T’was from these experiences that I began to understand that it was far more productive and humane to identify possible employment issues before they became terminable, and how to keep employees from meeting that fate. Unfortunately it took me having to see it to learn it, as this wasn’t taught. What was taught is that HR is about process, rules and bottom line. I know now that it’s about productivity, development and learning to make the best of the resources that we have.

I honestly believe that if new practitioners and students were shown more realistic pictures of what HR does, we’d have a stronger, better equipped crop of advocates that understand our role in companies…making a difference and not just firing the shots. At the very least, we’d weed out those that didn’t necessarily have what it took to be the right type of leader in our industry…or those that could see early on that this wasn’t the field for them.

So no, I’m not going to paint a perfect picture of what I do, because it is tough. It is oftentimes stressful and difficult. The feelings of guilt come and go as I balance emotion with logic and ultimately decide what’s best for employer and employee.

Unlike the young man in the song that was more than likely drafted to do what he did, we had choices. Those new to this profession have even more choices than we did. So while we speak and share our stories and experiences, we must tell all sides, the good and the bad, to help mold those that are committed to this industry and to give those that are on the fence enough information to make their choice…before they become the poorly equipped and uninformed HR people that we end up complaining about in our blogs and at our conferences.

Social In The Smokies #TNSHRM14

On September the 17th, I will be traveling to Sevierville, TN and hanging out with the coolest, most professionally driven Human Resources practitioners this side of the Mississippi River at #TNSHRM14.

While our theme is “Life In The Fast Lane. Keeping Up With HR”, I will be doing my best to take it slow…enjoying every conversation, every connection and every learning moment as this conference is truly one of the highlights of my year.

What will I be doing? I’m glad you asked. For the second year in a row, I will be serving as a member of the Social Media Team. So I’m responsible for making sure you, yes you, are seeing all of the sites, getting all of the educational nuggets and connecting with all of the attendees via Social Media. This year we will also be hosting a Concurrent Session, so you’ll have the chance to hear the entire team break this Social thing down.

Check out my video below about the upcoming conference and I’m looking forward to seeing you at the Wilderness at the Smokies Resort in Sevierville, TN, September 17-19.

By the way, you can still register HERE!

Is Technology The Answer?

Have you ever had a manager say, “Research the best program that will fix X,Y & Z.” and you want to say, “We just need to fix you/us first!”?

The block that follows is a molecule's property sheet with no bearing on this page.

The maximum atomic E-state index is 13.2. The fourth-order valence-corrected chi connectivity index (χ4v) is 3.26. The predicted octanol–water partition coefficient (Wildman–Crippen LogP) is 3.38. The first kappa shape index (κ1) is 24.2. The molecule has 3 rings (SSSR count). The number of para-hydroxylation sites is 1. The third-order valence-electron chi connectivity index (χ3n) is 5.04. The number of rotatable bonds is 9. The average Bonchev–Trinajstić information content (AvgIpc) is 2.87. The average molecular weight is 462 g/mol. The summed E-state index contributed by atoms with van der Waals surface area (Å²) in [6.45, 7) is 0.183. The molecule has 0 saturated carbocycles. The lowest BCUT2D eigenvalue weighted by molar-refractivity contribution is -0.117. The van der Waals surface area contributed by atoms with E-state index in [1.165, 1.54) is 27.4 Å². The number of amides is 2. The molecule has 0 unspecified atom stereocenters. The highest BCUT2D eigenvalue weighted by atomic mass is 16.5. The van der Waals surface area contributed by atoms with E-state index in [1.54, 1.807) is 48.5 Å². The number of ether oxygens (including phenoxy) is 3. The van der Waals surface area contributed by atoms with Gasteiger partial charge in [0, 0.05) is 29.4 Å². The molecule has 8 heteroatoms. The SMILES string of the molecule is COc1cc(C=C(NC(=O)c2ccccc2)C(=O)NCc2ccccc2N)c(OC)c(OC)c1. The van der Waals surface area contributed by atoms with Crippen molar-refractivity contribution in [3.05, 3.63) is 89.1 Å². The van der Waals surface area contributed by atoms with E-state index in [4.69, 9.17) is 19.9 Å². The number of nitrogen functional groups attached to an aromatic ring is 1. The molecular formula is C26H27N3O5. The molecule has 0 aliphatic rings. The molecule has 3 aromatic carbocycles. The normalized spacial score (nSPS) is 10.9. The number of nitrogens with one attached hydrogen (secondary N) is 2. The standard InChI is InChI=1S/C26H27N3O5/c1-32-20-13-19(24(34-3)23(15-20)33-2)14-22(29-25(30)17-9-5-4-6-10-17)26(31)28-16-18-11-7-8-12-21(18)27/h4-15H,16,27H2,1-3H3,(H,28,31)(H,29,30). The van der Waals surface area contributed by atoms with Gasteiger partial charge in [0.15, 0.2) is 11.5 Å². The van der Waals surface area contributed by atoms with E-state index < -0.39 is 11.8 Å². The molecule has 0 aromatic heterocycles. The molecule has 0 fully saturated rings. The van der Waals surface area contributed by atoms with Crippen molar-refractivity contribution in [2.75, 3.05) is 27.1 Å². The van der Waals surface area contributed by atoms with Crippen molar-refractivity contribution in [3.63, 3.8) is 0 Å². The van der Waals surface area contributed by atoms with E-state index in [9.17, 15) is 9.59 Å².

When processes are broken, we want to immediately automate. When people are not doing what’s expected, we think technology is the magic solution. When we can’t get organized, we run to the app store on our tablets or the vendor with the flashiest presentation. At the end of the day, we must understand that you cannot automate inefficiency (you can tweet that if you’d like).

Now I love automation, but I’m aware enough of my own inefficiencies to know that an app or a new form won’t automatically make me productive. Software does not excuse or cover up my weaknesses. Using technology to mask or cover up laziness, poor management and cowardice to champion change will not work. If there is a process that is fundamentally flawed and we input that jacked up info or process into a new shiny system, we will simply go from a mess to an automated mess. 

Automation can assist in getting us on track or to make things quicker, but a solid foundation has to be laid first:

  • Departments must be on the same page about what they are trying to accomplish
  • Groups must clearly define what they want “success” to look like
  • Expectations and standards must be clearly established and communicated to employees

Let me offer an example of how my organization got it right. As a government entity, every personnel action requires multiple levels of approval from various offices. The old process entailed physically signing off on documents, mailing it around to the different offices until it got to HR for final approval and processing. This process generally worked, but it was slow, papers would get lost under piles on desks and it was difficult to hold people accountable for doing their part. 

First knowing exactly what needed to be done, we found a company that could automate this process, allowing actions to be approved electronically, move through a database to the next decision maker, complete with email notification of what needed to be done and when. With this system, we were able to see exactly where each action was at all times and who to call if their was a bottleneck in the process. Ultimately, actions that use to take months to complete could be done in a matter of hours or a few days.

When companies first identify exactly what they are trying to accomplish and learn how to effectively manage it, thousands of dollars and countless hours trying to force broken processes into new shiny computer programs can be saved.